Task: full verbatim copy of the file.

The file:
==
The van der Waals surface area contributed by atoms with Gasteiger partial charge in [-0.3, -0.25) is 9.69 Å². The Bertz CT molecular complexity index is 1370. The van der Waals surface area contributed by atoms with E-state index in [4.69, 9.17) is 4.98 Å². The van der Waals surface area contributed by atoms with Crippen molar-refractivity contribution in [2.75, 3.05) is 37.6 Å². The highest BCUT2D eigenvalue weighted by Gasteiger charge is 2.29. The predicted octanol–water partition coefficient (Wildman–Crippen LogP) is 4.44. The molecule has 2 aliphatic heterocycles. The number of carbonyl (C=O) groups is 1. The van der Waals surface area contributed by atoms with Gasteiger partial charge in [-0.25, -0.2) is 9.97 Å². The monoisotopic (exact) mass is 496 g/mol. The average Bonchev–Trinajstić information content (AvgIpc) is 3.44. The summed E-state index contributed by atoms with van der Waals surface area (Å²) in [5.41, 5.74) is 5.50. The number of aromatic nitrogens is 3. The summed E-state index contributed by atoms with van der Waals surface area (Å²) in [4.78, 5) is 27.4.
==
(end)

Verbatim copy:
The van der Waals surface area contributed by atoms with Gasteiger partial charge in [-0.3, -0.25) is 9.69 Å². The Bertz CT molecular complexity index is 1370. The van der Waals surface area contributed by atoms with E-state index in [4.69, 9.17) is 4.98 Å². The van der Waals surface area contributed by atoms with Crippen molar-refractivity contribution in [2.75, 3.05) is 37.6 Å². The highest BCUT2D eigenvalue weighted by Gasteiger charge is 2.29. The predicted octanol–water partition coefficient (Wildman–Crippen LogP) is 4.44. The molecule has 2 aliphatic heterocycles. The number of carbonyl (C=O) groups is 1. The van der Waals surface area contributed by atoms with Gasteiger partial charge in [-0.25, -0.2) is 9.97 Å². The monoisotopic (exact) mass is 496 g/mol. The average Bonchev–Trinajstić information content (AvgIpc) is 3.44. The summed E-state index contributed by atoms with van der Waals surface area (Å²) in [5.41, 5.74) is 5.50. The number of aromatic nitrogens is 3. The summed E-state index contributed by atoms with van der Waals surface area (Å²) in [4.78, 5) is 27.4.